This advice might at first seem perverse, given that you who are reading this are UU leaders and I work for our association. And sometimes, just sometimes, I do indeed wish someone might take our advice.
Yet, consider the matter from another angle. One of the big shifts in congregational life is the increasing need for congregations to focus on their specific and unique missions. In the post-World War II era we had one of the biggest booms in congregational church building the world has ever known. In that era what worked was having franchises that specified every detail of the enterprise and following all these details completely. This is pretty much the formula upon which the great franchise operations were built up through the 1980s, whether this be McDonald’s or Howard Johnsons. When you brought the car full of hungry tired kids into the restaurant there was nothing surprising or even interesting about it that could be in the least bit welcome—especially if you found it in the washroom. Uniformity of brand experience was a value that trumped anything else. It was worth sacrificing a lot of other good things about your dining experience—including taste and nutrition--if you knew the kids would get those French fries quickly and that they would eat them without complaint when they arrived.
In the congregational world, something analogous happened. The way you succeeded as a congregation was primarily to get a franchise of a good religious brand in a good location. A good location, by the way, was very much the same sort of location a restaurant franchise might choose. Wisdom was for many years that, to succeed as a new congregation, you could either do a lot of your own research about location or you could find a favorite spot for the franchises and get a location near there. McDonald’s did their homework. Why not crib a bit? In the UU world, congregations in this era were most often called the UU congregation of this or that explosively growing suburb. In this climate thinking deeply about a congregation’s unique mission was not a high value.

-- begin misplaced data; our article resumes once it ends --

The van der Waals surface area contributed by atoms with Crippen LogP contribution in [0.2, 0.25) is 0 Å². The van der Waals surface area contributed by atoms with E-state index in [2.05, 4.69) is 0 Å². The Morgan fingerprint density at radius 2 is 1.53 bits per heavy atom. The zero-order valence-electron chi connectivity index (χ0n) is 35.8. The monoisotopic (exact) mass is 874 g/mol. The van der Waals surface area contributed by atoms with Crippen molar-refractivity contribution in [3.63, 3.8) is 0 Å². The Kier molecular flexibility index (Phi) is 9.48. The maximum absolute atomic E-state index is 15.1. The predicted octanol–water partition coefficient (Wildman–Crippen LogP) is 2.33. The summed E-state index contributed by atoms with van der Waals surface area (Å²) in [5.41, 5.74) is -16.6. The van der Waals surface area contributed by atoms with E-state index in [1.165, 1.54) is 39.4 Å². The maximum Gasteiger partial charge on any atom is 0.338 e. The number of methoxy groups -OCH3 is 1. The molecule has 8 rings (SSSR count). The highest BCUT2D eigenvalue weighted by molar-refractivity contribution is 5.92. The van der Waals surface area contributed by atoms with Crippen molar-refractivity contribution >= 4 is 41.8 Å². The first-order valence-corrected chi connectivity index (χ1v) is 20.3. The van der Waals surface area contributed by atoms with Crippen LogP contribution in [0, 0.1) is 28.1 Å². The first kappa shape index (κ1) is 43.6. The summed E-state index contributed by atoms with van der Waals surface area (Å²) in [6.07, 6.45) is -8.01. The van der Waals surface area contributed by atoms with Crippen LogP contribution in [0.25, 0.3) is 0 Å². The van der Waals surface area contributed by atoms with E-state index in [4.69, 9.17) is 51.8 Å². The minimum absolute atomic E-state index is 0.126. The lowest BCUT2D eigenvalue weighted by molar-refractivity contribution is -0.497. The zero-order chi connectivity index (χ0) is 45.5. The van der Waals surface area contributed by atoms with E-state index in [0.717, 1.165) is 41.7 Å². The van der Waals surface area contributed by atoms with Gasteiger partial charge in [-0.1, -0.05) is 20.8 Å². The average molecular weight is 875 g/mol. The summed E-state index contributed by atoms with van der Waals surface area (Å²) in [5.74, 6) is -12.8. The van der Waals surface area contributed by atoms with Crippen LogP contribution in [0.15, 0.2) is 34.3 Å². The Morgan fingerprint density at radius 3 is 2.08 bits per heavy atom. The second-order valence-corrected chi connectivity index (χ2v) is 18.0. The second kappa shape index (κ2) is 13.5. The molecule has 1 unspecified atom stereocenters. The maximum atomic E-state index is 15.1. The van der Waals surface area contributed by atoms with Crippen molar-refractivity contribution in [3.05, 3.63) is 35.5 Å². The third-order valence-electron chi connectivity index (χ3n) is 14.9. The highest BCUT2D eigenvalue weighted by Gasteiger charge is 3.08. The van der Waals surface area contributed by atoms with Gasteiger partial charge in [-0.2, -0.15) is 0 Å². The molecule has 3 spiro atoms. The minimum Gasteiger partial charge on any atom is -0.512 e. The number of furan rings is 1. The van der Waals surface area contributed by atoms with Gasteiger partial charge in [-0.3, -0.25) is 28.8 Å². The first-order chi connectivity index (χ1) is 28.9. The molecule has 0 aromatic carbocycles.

Loren Mead, one of my mentors in this work, commented once that if you walked up to a congregation and saw spalling concrete, you knew they needed to clarify their mission. All those congregation founded in the 1950s through the 1970s used a lot of slabs of concrete that after thirty years begin to crumble with chunks popping off revealing the steel reinforcing bar underneath. More often than not these were congregations founded in the era when hewing close to the franchise worked well and considering unique mission was rather a diversion.
The reality is that today this works less and less well. The congregations founded in this era now find themselves oddly at a loss. Across much of the old Protestant mainline brand loyalty is giving way to mission loyalty. Even where brand loyalty remains relatively strong—as in Unitarian Universalism—the prime attractor tends more frequently to be the mission or the program or the mission as embodied in the signature programs of the congregation whether this be worship, religious education, or social justice.
In short, being generically UU counts for less. A congregation needs a mission statement which, when read aloud, makes people shake their heads in assent and say “that captures us well; that is what we are about and couldn’t be any other congregation.”
I will perhaps relent a bit here and say sometimes it is good to ask the UU way of doing something—we have for example a quite characteristic method of matching ministers and congregations. Yet, far more often, congregations need to ask “what way would fit our mission?” The truth of the matter is that there are almost always many, many UU ways to do things. When we use the singular definite article “the” it is generally a hint that we should instead be asking the mission question.